A sound-based project led and coordinated by Loftus involving a range of participants from around the world. A call was sent out across the web, inviting people to send an MP3 file of their favorite or most hated bite of sound. These sounds then inhabit an old upright piano located in the basement of the Arthouse building. Visitors to the building will be able to play this collection of emotions from around the world and these "recitals" will be broadcast into people's daily lives via the Internet and a radio band.
The object of this work was to capture emotions from across the globe as mp3 sound, a call was sent across the web inviting people to send their thoughts/feelings as an MP3 file, the resulting work has both a physical and virtual presence.
The sounds (accompanied by time, place and emotion) were collected via e- mail and involve 80 artists including pieces by, Marjetica portc, Loftus, Daniel Figgis and Ward Weis. Subject matter is irrelevant insofar as it's in the ear of the beholder.
A 120 year old piano in a basement in Dublin creates constant new soundsculpture through interaction with the public, the computer interface is replaced by sampling keyboard disguised to blend into it's new host. Each note triggers an mp3, each mixing of these sounds creates a different soundsculpture dependant on which artists the user interacts with and the force, timing and grouping with which the notes are struck.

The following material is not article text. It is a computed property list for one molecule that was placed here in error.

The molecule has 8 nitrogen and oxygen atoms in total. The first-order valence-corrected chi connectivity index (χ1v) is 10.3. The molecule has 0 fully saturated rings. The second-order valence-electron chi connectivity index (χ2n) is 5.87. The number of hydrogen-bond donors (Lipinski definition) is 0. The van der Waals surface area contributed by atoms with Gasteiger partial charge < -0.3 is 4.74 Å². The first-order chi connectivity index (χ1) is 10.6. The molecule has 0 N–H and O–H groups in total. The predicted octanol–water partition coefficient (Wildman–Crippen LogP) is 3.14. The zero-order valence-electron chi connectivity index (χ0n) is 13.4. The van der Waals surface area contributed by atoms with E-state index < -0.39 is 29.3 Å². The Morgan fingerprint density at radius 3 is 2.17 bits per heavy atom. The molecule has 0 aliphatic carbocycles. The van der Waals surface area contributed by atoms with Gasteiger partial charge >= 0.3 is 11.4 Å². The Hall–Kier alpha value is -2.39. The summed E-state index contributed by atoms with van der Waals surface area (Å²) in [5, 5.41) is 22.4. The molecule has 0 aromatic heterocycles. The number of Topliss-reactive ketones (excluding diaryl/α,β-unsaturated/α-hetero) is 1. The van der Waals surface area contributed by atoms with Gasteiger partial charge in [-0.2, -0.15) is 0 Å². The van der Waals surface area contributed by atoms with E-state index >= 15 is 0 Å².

The speakers are placed in such a way that the sounds travel above, below and all around the person playing, to give the feeling of movement from place to place.
The sounds vary from pieces deliberately written for abode to bites of life and death such as a children's choir caught in an earthquake in ljubljana 1963, a 70's pinball machine in N.Y. or the Dutch nazi youth call to arms.
Each sample is accompanied by it's time, place and emotion which were printed and left like sheet music on top of the piano. The inclusion of these three definitions gave a better insight to the overall thoughts and feelings behind each piece.
The web is not evident as the technical end is hidden so as to make the experience more personal, just sitting in a candlelit room playing and mixing feelings from randomly selected lives. Pieces of spontaneous work and samples can be played and listened to from the website.
An interview with Loftus and a soundsculpture from the piece may be found at http://www.rte.ie/arts/2000/1207/mp3.html